Marianne Brown | A Mother's Rage
A Mother's Rage
By Marianne Brown
t r u t h o u t | Perspective
Tuesday 21 October 2003
I am a mother, 52 years old, and my son is in the National Guard. They won't let him go because the National Guard has put a 'stop-loss' on all Reservists and National Guard troops who are legally supposed to be discharged when their time is up. They might send him overseas on Friday.
I'm mad. Of course I'm mad. I'm a mother.
Let me tell you what being a mother is, if you don't know. It begins with having a child. You are a young girl, (I was only 27), and you give birth...wow....what a birth...my son took 38 hours of hard labor to give birth to. He weighed almost 9 lbs, and he was so beautiful. I don't care how much pain it was now, because he was worth it. He was so cute. He had fat cheeks and a smart little mind. He knew the alphabet by the time he was 14 months old. I taught him. His name is Bobby.
What a little bundle of laughs he was. I tried to teach him compassion, and it worked. He had such a good heart. He brought so many small animals home and asked me to save them. He got in a fight once, when he was five, with a group of small boys who tried to kill a toad. He actually fought for a toad, and wouldn't let anyone hurt it. When Bobby was in high school, he protected a gay kid here from being beaten up in school. I like to think that came from me teaching him, as a kid, always to protect the underdog, always to stand up for what is right.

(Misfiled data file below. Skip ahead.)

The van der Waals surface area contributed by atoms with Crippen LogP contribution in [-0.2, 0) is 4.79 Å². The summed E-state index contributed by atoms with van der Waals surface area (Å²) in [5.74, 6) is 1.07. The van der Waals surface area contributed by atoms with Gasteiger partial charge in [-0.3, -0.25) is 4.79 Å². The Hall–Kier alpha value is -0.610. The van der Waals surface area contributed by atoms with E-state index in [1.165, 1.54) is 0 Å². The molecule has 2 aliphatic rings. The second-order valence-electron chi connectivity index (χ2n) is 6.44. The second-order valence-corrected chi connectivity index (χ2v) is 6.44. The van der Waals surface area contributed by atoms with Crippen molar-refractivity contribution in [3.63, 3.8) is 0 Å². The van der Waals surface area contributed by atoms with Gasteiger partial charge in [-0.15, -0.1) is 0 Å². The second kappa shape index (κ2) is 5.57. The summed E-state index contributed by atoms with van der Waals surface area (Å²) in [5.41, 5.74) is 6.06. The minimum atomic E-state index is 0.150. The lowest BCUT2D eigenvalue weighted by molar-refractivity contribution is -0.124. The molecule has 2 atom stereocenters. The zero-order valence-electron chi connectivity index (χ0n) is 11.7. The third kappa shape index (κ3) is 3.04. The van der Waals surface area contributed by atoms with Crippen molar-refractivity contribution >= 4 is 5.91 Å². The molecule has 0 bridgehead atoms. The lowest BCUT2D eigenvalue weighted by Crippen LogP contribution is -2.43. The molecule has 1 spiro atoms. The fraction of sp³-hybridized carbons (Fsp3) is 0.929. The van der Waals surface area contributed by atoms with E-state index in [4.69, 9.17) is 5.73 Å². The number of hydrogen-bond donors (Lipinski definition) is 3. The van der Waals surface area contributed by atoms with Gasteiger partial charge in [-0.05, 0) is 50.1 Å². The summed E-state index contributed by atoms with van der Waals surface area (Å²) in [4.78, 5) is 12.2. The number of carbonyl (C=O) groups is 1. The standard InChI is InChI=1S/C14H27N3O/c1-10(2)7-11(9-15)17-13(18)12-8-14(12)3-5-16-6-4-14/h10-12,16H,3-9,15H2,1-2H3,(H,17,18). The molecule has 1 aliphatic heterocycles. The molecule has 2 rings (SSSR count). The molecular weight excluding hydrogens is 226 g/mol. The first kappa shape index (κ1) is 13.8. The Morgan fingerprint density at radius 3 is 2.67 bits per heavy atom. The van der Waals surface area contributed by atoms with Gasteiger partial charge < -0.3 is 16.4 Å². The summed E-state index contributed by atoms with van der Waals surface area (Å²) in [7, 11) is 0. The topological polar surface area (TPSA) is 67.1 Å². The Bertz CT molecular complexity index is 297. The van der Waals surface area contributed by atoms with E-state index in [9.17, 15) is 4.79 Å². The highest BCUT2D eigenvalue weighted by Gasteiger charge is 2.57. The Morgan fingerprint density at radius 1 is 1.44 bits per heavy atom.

Bobby grew up and I watched him as a little boy. He was named after his dad, who died in a terrible work accident when Bobby was 11. I pretty much raised him alone. He was taught, by me, to be kind. I did the best I could to raise all three of my boys. I tried to teach them kindness, compassion, and empathy. Maybe I should have taught them something else.
Don't trust the U.S. government.
I showed them all the anti-war movie I could show them. They all knew what I was doing. I showed them as best I could what Vietnam was. I did everything I could.
A few years ago, when Clinton was in office, I was called by Bobby. He said, "Hey Mom, I joined the National Guard. I want to help people." He knew I didn't trust the military, but in his mind, he felt it was the kind and good thing to do. He assured me, "Mom, I'll be able to help the people here in Michigan, fight forest fires, and protect us."
By law, he is supposed to leave the Guard on November 17. Who would have ever thought that Bush would be now on the verge of allowing my son to die, and not allow him to be discharged on his due date? I watched my little boy grow into a man of integrity, a man, despite the horrible death of his father, of decency and kindness and compassion. Now, some frat boy who wants to make money for his friends, who is being allowed to murder our sons and daughters in this war, will possibly send my son to be murdered and die in some godforsaken place.
I have spent 25 years watching my son grow into a man of decency, kindness, and goodness. I also know that on Oct 24, he will lose his right to be discharged, and be deployed to God knows where. For what? For a spoiled frat boy with no intregrity and no compassion who will murder him for money and for his corporate friends.
I'm mad. I am furious. I raised a wonderful young man. No one, I mean no one, has a right to take him from me.
Marianne Brown lives in Michigan.
Jump to TO Features for Tuesday 21 October 2003
All republished content that appears on Truthout has been obtained by permission or license.